Posted in Hearthstone

When do you decide to ban a game studio — and its games?

Yesterday no you doubt read the news that Blizzard stepped into it big-time when it banned a professional Hearthstone player for delivering a brief but apparently heartfelt pro-Hong Kong, anti-China statement during an interview. Blizzard didn’t quietly deal with the situation, but came down on it loaded to bear. It yanked the guy’s won prize money away, denounced him in the strongest of language, and even sacked relations with the two interviewers.

All of this, of course, because Blizzard is heavily invested in China’s gaming market — and Chinese companies such as Tencent are financially invested in Blizzard. Dissent under Chinese rule is not allowed, not this publicly, and apparently Blizzard was more concerned with appeasing its business partners/overlords than upholding a measure of free speech and opinions, even in a tricky political sphere.

The callousness and punitive wrath that Blizzard used in this situation immediately caused a massive backlash. I don’t think I’ve ever seen so many people from different political parties and walks of life quickly band together against a decision like this. Nobody likes seeing free speech squelched or one guy have such a heavy boom lowered on him, especially when it’s in favor of an oppressive government. The whole event triggered a Twitter-trending call to #boycottBlizzard, and my feed (and Massively OP office chat) was filled with announcements or discussion about cancelling subscriptions and play hours to Blizzard’s titles.

Now, a boycott is usually done for one or both of these purposes: Because one’s conscience will not let that person support that company/practice any longer, or because one figures that a boycott will prompt change within that company. Used en masse, it’s a powerful social leverage. I watched in fascination as Blizzard got squeezed between the screws of its Chinese partnerships and the wrath of its community, each pushing for its own agenda.

On a personal level, the idea of boycotts has come up every so often in our home. The tricky thing is that when you start boycotting… where does it stop? What’s the line? Companies often do immoral, anti-consumer, and politically motivated actions, and it’s near impossible to keep track of them all. I suppose you do in the spheres that are closest to your interests, but I also find that it’s easy to become a hypocrite who bans one studio for one thing but lets a lot of other things slide. Plus, there’s always the type of boycott where you loudly state you’re not supporting this company any longer… and then, months later, you quietly slink back into its fold.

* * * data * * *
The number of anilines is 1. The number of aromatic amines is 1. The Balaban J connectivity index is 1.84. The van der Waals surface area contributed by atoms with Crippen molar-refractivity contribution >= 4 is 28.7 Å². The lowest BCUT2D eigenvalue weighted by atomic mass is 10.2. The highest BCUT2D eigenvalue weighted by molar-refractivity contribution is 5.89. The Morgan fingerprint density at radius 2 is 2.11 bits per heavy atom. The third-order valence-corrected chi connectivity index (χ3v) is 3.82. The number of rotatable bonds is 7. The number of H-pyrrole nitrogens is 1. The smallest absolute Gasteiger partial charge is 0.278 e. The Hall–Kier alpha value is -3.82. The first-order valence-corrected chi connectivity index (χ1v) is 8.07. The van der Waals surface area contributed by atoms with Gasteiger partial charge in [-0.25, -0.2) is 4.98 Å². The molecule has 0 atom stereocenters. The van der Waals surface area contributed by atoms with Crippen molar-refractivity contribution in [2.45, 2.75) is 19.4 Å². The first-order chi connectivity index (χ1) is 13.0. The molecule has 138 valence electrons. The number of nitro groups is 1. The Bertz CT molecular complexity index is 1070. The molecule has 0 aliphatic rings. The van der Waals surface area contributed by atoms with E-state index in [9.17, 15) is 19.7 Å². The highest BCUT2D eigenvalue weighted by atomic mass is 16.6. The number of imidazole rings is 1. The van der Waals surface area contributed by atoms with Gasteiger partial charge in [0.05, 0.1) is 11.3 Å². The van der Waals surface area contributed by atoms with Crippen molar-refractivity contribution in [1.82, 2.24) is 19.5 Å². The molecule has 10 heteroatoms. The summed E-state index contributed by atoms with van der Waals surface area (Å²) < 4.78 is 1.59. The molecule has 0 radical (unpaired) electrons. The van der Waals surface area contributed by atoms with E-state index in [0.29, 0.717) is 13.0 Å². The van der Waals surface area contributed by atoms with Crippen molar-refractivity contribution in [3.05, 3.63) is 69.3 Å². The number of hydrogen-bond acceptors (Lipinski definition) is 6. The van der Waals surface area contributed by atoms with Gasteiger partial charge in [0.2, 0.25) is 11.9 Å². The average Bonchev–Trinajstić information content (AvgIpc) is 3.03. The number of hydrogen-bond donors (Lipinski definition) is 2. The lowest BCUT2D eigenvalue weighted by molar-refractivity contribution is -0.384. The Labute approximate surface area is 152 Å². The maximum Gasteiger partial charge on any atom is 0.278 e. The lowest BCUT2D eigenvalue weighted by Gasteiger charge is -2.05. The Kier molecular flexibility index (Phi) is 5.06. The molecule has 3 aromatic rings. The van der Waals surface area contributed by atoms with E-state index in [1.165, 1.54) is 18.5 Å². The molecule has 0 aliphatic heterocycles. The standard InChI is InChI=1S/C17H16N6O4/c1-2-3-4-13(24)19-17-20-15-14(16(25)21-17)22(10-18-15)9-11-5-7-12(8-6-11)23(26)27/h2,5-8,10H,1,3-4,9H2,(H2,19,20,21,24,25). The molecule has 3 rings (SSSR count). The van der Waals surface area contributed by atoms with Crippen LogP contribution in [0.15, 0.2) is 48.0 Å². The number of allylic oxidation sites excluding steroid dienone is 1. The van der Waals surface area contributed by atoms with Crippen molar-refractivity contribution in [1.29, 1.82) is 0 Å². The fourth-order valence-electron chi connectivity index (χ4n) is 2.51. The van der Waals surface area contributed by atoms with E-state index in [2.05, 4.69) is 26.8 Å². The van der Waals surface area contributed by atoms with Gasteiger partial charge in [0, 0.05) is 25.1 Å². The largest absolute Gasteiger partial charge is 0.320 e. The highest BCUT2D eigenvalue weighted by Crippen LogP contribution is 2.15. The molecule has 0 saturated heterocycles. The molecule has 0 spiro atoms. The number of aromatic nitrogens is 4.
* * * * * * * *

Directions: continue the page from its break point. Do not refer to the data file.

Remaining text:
If your conscience is screaming loud enough that you have to do something — include boycott — then you probably should. But for me more often, the boycott is part of a push for change. It’s voting with my wallet and time, so to speak. And in this situation with Blizzard, I definitely feel that the studio went way over the line in its arrogance and greed, and therefore should not get my attention or money. At least for a while.

3 thoughts on “When do you decide to ban a game studio — and its games?

  1. Something I recalled ready awhile back when my wife was working on here Business degree.

    U.S. Employees
    The U.S. national employees of a U.S. company abroad must observe the laws of the land wherever they are working and living and typically do not enjoy any type of diplomatic immunity or protection from observing such laws; they are subject to the penalties applied to local citizens if laws are breached. Many countries forbid taking pictures of government or military structures; others, such as Singapore, have strict laws against spitting on the pavement in public places.

    It is not cut and dry,

    Blizzard made the wrong choice.

    Companies that operate globally have a lot of issues that must be followed. Our views on civil rights and freedom of speech have no weight once we enter their country. If he had said it while in the United States he may have gotten the same penalty, or a short suspension. But, he may have found himself no longer allowed in his country.

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